…during the Mesozoic era, all the lands of the world were stuck together in one giant supercontinent called Pangaea. A huge superocean called Panthalassa filled the rest of the globe.
The land was covered in lush jungles and dry deserts. A kingdom of reptiles - dinosaurs, plesiosaurs and pterosaurs - ruled the lands, skies and seas.
Pangea existed for a 100 million years.
Little by little, the stirring tectonic plates caused it to break apart. The pieces of the supercontinent set out on their journey to where we find them today.
The Cretaceous period of the Mesozoic era had begun.
Dinosaurs spread throughout the planet atop the drifting continents. As continents moved around the globe, a diversity of new environments emerged. Climate changed.
This meant a different weather, and so a different way of life. Along with the changing world around them, dinosaurs too were changing.
We call this kind of change evolution…
A cinematic experience depicting an ever changing planet sets the mood of the journey. An immersive time tunnel invites the visitors to explore the Earth 66 million years ago.
Sea levels rose. The Atlantic Ocean began to form. The first and biggest ever marine turtles emerged. The long-necked plesiosaurs gave way to the giant, snakelike mosasaurs.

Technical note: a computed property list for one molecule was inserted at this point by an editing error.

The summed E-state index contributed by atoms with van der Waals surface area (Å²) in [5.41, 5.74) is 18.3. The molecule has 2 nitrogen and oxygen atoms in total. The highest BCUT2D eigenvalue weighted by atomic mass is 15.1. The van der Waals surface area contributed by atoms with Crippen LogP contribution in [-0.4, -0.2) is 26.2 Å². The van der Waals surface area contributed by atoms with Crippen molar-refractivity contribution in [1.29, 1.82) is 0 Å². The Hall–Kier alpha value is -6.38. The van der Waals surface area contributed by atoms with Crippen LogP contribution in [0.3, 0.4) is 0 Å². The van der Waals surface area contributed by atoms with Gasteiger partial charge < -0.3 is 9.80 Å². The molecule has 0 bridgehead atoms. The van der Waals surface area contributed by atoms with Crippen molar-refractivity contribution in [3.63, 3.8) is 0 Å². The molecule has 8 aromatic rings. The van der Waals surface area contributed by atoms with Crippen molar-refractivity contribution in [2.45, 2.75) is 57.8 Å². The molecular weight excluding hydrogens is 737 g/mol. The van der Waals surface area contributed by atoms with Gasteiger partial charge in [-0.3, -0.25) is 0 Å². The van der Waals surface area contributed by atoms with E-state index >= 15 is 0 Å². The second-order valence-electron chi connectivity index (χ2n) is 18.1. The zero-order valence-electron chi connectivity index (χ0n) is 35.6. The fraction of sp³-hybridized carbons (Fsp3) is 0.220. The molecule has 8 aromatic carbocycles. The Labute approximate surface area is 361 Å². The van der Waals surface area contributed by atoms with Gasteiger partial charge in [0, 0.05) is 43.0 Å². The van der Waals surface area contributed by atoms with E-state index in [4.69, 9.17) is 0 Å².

The Ancient turtle and the Mosasaur are the heroes of this part of the journey. Their story is told through immersive projection and life size animatronics.
Heavy rains made the lands more humid. The very first flowers in the world bloomed. A dinosaur the size of a small child evolved into a giant super predator. The first of the Tyrannosaurus Rex was born.
Along with others like the Velociraptor and the giant winged Pteranodon, the mighty T-rex makes several appearances in the immersive jungle.
Not all could adapt to the new world and many kinds of dinosaurs disappeared.
The fall of the dinosaur reign had already begun. A sudden outer space attack devastated life on Earth.
While this time meant the end for so many, their absence left space for others to grow. A few dinosaurs had survived.
66 million years later, they are still among us today.